take a system trace with
trace-cmd. You can perform system
tracing in free-running mode by simply omitting a program name. I.e., the
trace-cmd record -e sched_switch will trace the
system until you interrupt it with CTRL-C. Take at least ten seconds of trace.
Graphically verify your system's behavior with Kernelshark. Take a
screenshot and name it
trace.png. You can take a screenshot
of the whole screen by hitting the
Print Screen button on your
keyboard, or you can install a graphical screenshot utility with
sudo apt-get install gnome-screenshot (which will then show up
Accessories in the system menu).
trace-cmd reportgenerates this text, and you can search for relevant log entries with
grep. For example, the command
trace-cmd report | grep log_thread/3would return all log entries related to the process
log_thread/3. Use this technique to compute the actual running time over five wakeups of a single logging thread, and identify the minimum and maximum values.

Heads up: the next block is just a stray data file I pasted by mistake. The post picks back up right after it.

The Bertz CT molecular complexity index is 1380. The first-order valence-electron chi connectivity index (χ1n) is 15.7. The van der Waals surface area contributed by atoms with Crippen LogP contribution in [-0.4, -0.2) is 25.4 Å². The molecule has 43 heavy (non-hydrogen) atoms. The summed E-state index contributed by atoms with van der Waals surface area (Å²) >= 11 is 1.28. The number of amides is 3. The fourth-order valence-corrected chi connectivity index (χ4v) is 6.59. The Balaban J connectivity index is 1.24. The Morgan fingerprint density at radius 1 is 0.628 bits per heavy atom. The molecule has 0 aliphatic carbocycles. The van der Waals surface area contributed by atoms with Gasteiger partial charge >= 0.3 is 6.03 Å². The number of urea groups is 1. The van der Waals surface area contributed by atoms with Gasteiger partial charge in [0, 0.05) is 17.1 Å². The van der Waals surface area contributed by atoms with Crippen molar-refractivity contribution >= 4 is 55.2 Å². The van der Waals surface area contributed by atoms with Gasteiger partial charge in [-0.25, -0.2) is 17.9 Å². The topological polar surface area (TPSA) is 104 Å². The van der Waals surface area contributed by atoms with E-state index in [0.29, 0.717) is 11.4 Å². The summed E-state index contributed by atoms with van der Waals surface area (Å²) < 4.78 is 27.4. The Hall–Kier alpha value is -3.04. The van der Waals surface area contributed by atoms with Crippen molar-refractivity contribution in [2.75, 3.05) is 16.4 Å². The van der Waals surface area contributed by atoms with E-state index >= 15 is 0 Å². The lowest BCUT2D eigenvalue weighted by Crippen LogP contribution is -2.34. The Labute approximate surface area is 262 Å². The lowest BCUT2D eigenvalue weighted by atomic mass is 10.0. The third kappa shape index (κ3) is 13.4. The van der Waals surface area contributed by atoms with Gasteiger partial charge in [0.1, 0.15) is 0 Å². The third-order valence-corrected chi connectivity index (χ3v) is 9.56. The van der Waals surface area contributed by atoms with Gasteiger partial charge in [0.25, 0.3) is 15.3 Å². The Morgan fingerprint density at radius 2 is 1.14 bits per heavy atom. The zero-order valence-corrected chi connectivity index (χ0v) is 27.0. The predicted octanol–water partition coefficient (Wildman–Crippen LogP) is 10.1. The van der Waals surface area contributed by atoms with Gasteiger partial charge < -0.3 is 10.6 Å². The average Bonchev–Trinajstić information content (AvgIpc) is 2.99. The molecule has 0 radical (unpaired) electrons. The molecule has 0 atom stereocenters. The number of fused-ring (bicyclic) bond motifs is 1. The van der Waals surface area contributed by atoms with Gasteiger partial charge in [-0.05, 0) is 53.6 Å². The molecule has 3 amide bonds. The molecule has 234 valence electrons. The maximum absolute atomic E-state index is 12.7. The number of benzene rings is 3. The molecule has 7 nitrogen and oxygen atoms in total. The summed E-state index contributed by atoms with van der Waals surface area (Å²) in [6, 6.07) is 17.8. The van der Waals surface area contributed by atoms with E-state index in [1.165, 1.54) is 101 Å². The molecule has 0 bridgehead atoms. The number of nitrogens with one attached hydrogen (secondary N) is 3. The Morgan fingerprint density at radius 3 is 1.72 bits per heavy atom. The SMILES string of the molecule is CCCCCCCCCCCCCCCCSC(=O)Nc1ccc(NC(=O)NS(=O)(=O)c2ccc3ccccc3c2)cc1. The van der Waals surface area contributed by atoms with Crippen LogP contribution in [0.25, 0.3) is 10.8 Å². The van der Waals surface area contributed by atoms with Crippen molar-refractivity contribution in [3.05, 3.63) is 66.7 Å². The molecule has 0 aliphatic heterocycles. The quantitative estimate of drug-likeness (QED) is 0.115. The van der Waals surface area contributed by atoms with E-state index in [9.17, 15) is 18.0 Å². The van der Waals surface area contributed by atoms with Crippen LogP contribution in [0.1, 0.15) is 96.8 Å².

In addition to the exercises above, please turn in:
printkand module parameters) is somewhat artificial. We will explore this later in the semester, but effective utilities would provide a facility for file-like I/O through the Virtual File System. This allows for reading and writing to RAM-backed files (i.e. files that never exist on disk anywhere). This is the common way to pass data to and from the kernel. For example, the
/procfilesystem contains a lot of data about the currently running system, and all of these files are virtual files that are maintained by the kernel.
task_struct). Try printing out various data fields to see how they change over time. (Note, some fields, such as
stimeare not updated for the
currentpointer since we are executing in kernel thread context. However, you could look up how to get a
task_structpointer to a userspace process to see these data fields in action.)
trace-cmdlog file. You can pull out a lot of valuable information with simple regular expressions.